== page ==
To be honest, I had no idea what I was doing when I started this. After so much thinking, I decided I would compare the bond between patience and impatience to fire and marshmallows. I think I worked pretty well. This essay is one of the most descriptive one I wrote, and I'm proud of that. However, I feel weird that I almost hit 1000 words. For the future, I'm going to try to be as descriptive as possible and not go overboard.
From the Fiery Depths of Impatience
As a kid in elementary school, dismissal time was always something to look forward. I could never wait to go home, make a snack, and play on my phone or sleep before doing my homework. Well, maybe not the homework, but everything else was enough to keep me anxiously waiting for the clock to strike 4. However, there was always one thing I had to go through before I could enjoy my afternoon.
My friends and I would always stand outside the door to the school as we waited for our rides to come pick us up. Until then, we’d always talk about simple things, Pokemon, games, how mean our teachers were, whatever what was on our minds. One by one my friends waved their goodbyes as they got into their parents’ cars and drove off. I’d always have to wait a little longer to get picked up. My dad was always either upstairs talking with teachers or on his way here. He was usually upstairs. He collected my two brothers and I and we walked out to Cubit (One of the cars we had was a Nissan Cube).
The car ride ride home was always something I truly dreaded. It was the time where my dad took the opportunity to ask me about my day. He always wanted to know everything about everything! “How was your day?” “Did you say hi to John?” “Did you see Mr. Sheehan today?” “Do you do your homework?” “Did you turn it in?” “When?” “Did you eat your lunch?” “What was it?” “Did you like it?” It drove me crazy. My impatience kicked in immediately.
I wanted to get these questions over with as soon as possible; the car ride home was valuable sleeping time. Quickly, I answered yes or no to every question my dad bombarded me with. “Yes. No. No. Yes. Yes. Yes.” The fire of impatience was burning inside me. Rage was building and I tried my best to hide it, only hinting at it through my tone. I wanted desperately to get the questions over with. When my dad was finally done, I was too annoyed to hide it. “Stop asking me questions,” I said, and turned over in my seat. My impatience always go the best of me.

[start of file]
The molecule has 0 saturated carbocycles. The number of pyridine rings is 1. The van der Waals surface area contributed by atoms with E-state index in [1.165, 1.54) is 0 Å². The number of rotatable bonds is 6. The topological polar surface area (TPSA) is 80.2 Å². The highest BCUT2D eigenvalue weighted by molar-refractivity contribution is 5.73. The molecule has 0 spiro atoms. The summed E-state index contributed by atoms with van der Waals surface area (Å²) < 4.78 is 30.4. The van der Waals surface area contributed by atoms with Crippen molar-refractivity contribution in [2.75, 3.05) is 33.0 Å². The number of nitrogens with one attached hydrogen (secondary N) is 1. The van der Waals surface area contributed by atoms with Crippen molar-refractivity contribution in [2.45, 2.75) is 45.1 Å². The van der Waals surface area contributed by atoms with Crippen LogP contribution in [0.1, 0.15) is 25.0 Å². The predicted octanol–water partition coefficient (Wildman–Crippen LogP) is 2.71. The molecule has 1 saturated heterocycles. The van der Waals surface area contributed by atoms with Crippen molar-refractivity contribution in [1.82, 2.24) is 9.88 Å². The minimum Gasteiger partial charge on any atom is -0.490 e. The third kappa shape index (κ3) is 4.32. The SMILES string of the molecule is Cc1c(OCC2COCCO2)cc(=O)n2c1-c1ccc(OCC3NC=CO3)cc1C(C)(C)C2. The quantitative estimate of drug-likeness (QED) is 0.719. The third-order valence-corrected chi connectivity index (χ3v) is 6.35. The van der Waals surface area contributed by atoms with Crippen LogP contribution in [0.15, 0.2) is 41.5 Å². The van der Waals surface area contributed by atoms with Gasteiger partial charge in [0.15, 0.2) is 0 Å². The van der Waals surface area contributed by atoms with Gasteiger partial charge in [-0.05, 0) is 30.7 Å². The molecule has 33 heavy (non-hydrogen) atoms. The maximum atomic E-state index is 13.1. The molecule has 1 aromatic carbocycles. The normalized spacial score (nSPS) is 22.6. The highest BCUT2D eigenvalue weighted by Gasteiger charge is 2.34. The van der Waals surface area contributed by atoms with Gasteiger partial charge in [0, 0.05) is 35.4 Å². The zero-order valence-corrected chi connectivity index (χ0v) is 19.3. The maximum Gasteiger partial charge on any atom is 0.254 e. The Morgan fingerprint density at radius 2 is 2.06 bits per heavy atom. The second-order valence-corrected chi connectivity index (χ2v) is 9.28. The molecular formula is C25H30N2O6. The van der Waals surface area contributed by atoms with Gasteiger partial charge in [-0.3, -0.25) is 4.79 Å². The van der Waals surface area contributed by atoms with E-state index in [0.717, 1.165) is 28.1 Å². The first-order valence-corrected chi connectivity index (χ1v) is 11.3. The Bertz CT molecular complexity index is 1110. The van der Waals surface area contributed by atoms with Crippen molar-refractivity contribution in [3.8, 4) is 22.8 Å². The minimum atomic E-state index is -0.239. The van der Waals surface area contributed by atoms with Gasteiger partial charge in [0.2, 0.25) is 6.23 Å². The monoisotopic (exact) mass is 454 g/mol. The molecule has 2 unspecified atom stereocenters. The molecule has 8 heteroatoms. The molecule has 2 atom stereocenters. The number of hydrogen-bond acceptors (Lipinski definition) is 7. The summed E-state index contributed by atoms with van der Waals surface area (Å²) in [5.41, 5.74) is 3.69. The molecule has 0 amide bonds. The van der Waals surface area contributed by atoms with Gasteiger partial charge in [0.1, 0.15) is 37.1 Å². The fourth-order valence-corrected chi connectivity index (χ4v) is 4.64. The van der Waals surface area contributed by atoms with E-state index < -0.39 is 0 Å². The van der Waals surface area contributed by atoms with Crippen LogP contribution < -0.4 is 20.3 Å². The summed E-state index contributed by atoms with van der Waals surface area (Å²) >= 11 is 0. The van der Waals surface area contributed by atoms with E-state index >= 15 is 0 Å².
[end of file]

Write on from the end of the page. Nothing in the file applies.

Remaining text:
I see patience as a fluffy little marshmallow. Sweet and innocent, not trying to hurt anyone. However, right below it is a huge fire. A big, roaring flame. This flame gets stronger whenever my impatience begins to grow. Soon, it gets stronger and begins to singe and burn the cute little marshmallow on top. And when that marshmallow finally melts, I lose it, as I did on the drive home.
That fire is impatience.
On one hand, my impatience has a negative effect on me, but on the other hand, it can be slightly helpful. Ever since I was a kid, I always felt the need to complete things quickly. As one of my favorite video game characters put it, you always “gotta go fast.” So an upside to being impatient as that it helps you do things quicker, which in a way benefits me. It really makes you think about the final product. It’s kinda like a “I gotta hurry up and finish this so the final part looks nice” situation. Though “fast” and “neat” don’t always go hand in hand.
“Marshmallows!” my little brother cried, smiling with glee. My dad grabbed the bag of marshmallows from the kitchen pantry. My brothers and I look on with glee and excitement as he walked back to the stone fireplace where we sat. He removed the metal grid from in front of the fireplace. “Light the wood.” He handed his match to me. I slowly moved my trembling hand into the gap where the old but only slightly charred wood lay. I remember it taking many attempts for me to successfully scratch the wood.
I pulled back as a roaring orange flame rose from the wood, almost burning my hand. Heat and the smell of smoke filled the area. I shrieked a little at the sight, but my father reassured me, congratulating me for lighting the fire. He then motioned my brother to open up the bag of marshmallows. Being the young hungry kids we were, we immediately grabbed a few and quickly ate them up. “Stop! I told you not to eat them!” Dad snatched the bag away. “Y’all some hungry kids. You can wait until we cook the marshmallows.”
We ran and got got the wooden skewers from the back; the fire was slowly dying. I quickly grabbed a skewer and shoved two marshmallows onto it, then put it over the fire. “Let it sit above the fire and turn it. Wait until it’s brown,” my dad guided me. I waited five seconds. Then ten. Then fifteen. Then thirty. Nothing happened. I was getting very impatient, the fire inside me only getting stronger. My marshmallows fell victim to it, both literally and figuratively.
So I was stuck with two burnt marshmallows, looking in sadness as my brothers happily enjoyed their semi-cooked treats. I need to try again, I thought, this isn’t fair. I crawled over to the marshmallow bag only to find that it was completely empty. Looks like my brothers and I ate more than we thought. I had no other choice. I moved the charred marshmallows closer to my mouth and slowly took a bite. Aside from burning my mouth, the melted marshmallows tasted weird to me. This taste was completely new to me.
So even impatience has its upsides, as I found out that day. Like fear freezes you, impatience burns you. I guess I’ll be stuck with it forever, not that I really regret it. This emotion can be good; it helps me to act fast and work faster. Sometimes the worst misfortunes in our lives can lead to our rise in the world.